Thursday, July 19, 2012
The House put the brakes on a bill that would've banned military sponsorship of sports organizations like NASCAR and Ultimate Fighting Championship. The Pentagon sponsors these organizations as a means of recruiting new troops.
The Atlanta Journal-Constitution reports the measure by Georgia GOP Rep. Jack Kingston was narrowly voted down Wednesday night.
Kingston told the AJC he wasn't necessarily surprised House members voted the way they did after hearing testimony earlier in the week from NASCAR supporters:
"We got lots of conversations from people who were receiving the money about how pro-military they are. And I guess if you're getting $25 million a year from the military you'd be pro-military, too. I think there are cheaper ways to rent your friends."
Not surprisingly, the folks at NASCAR were quite pleased with the turn of events. Spokesman Marcus Jadotte released a statement that read in part:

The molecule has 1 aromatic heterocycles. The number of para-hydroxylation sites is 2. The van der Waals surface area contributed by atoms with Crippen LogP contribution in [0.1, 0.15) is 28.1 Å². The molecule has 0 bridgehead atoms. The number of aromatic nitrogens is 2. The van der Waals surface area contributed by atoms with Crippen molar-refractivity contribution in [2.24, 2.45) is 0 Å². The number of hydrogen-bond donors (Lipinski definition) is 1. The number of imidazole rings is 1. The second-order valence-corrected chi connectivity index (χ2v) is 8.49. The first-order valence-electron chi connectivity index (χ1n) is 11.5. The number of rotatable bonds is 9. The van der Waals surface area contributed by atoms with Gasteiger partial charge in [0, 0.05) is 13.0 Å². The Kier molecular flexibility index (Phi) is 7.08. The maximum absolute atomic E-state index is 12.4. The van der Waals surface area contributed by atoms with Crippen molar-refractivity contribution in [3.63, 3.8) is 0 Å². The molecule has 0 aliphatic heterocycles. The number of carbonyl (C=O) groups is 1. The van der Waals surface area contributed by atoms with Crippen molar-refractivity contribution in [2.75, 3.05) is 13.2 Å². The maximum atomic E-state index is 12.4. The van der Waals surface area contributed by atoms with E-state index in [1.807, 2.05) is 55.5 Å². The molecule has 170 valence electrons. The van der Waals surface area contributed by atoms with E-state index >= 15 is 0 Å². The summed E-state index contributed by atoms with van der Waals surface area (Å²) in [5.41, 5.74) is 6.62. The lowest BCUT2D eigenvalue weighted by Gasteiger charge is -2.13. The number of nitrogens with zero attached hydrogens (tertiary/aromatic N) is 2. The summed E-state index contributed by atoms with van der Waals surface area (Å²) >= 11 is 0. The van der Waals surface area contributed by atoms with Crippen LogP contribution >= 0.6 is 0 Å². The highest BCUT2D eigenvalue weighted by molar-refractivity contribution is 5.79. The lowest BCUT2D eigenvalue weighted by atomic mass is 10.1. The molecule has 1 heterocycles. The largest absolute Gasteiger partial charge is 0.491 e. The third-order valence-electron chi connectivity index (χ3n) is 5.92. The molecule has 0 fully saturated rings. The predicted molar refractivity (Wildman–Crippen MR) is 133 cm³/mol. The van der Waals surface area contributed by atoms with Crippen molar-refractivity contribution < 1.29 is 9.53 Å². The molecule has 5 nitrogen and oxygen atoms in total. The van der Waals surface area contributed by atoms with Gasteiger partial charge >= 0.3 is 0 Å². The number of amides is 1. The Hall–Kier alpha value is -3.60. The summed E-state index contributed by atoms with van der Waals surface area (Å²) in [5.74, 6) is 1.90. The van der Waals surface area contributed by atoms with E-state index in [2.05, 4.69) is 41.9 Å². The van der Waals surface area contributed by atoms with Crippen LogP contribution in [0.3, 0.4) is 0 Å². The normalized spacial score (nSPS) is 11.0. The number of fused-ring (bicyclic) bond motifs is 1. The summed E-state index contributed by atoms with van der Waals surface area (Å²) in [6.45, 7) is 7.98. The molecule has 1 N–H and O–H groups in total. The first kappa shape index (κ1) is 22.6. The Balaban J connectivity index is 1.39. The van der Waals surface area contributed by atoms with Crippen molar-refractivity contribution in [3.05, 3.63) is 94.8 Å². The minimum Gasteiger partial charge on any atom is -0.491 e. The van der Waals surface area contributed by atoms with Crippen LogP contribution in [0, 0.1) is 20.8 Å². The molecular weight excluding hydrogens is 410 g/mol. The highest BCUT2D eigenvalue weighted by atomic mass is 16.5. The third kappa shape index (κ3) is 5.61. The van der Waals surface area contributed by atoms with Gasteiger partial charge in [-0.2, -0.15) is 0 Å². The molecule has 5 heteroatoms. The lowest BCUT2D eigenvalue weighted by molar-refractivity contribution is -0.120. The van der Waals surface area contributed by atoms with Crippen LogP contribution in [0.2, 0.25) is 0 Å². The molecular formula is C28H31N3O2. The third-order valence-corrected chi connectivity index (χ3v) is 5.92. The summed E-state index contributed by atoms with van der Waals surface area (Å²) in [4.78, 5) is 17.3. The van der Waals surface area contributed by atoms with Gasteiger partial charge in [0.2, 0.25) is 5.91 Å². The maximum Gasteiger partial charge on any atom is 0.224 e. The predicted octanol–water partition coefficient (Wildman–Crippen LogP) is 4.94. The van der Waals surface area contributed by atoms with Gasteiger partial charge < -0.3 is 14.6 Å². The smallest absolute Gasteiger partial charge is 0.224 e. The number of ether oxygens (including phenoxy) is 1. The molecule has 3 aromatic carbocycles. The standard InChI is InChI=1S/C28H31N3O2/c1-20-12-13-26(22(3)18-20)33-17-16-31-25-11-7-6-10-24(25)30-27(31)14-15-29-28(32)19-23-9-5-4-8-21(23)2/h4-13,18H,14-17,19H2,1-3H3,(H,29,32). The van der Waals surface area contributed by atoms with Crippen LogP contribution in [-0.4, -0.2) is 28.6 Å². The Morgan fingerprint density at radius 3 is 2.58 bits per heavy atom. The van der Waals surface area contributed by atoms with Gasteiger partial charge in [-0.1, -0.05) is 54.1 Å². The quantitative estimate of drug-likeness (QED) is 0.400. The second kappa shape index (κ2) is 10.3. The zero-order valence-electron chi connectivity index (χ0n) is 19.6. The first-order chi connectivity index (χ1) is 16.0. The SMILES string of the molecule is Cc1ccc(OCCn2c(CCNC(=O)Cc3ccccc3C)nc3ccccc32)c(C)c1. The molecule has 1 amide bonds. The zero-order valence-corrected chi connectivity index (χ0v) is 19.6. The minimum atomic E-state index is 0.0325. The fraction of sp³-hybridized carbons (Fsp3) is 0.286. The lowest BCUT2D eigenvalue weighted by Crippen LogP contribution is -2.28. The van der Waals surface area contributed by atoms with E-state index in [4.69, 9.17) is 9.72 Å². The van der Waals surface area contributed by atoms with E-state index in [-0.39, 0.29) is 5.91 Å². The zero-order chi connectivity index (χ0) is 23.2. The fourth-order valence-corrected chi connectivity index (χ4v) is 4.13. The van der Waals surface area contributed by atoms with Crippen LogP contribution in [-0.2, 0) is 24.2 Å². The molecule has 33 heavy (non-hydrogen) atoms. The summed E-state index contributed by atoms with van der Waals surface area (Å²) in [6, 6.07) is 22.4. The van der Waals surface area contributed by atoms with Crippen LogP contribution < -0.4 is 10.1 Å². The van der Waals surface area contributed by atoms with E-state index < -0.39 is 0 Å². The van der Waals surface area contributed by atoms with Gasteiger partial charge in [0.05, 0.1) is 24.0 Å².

"Sports sponsorships work. They remain a critical part of the marketing mix for a host of other big, consumer-facing brands like the U.S. Armed Forces. Leaving marketing decisions like these in the hands of a select few members of Congress is misguided."
The failure of the bill is sort of a moot point as far as one branch of the service is concerned. The U.S. Army announced earlier this month it will no longer sponsor NASCAR vehicles at the end of the racing season, citing budget concerns.
I've posted a video of two Sporting News reporters debating both sides of the bill. Good stuff. Take a look up top.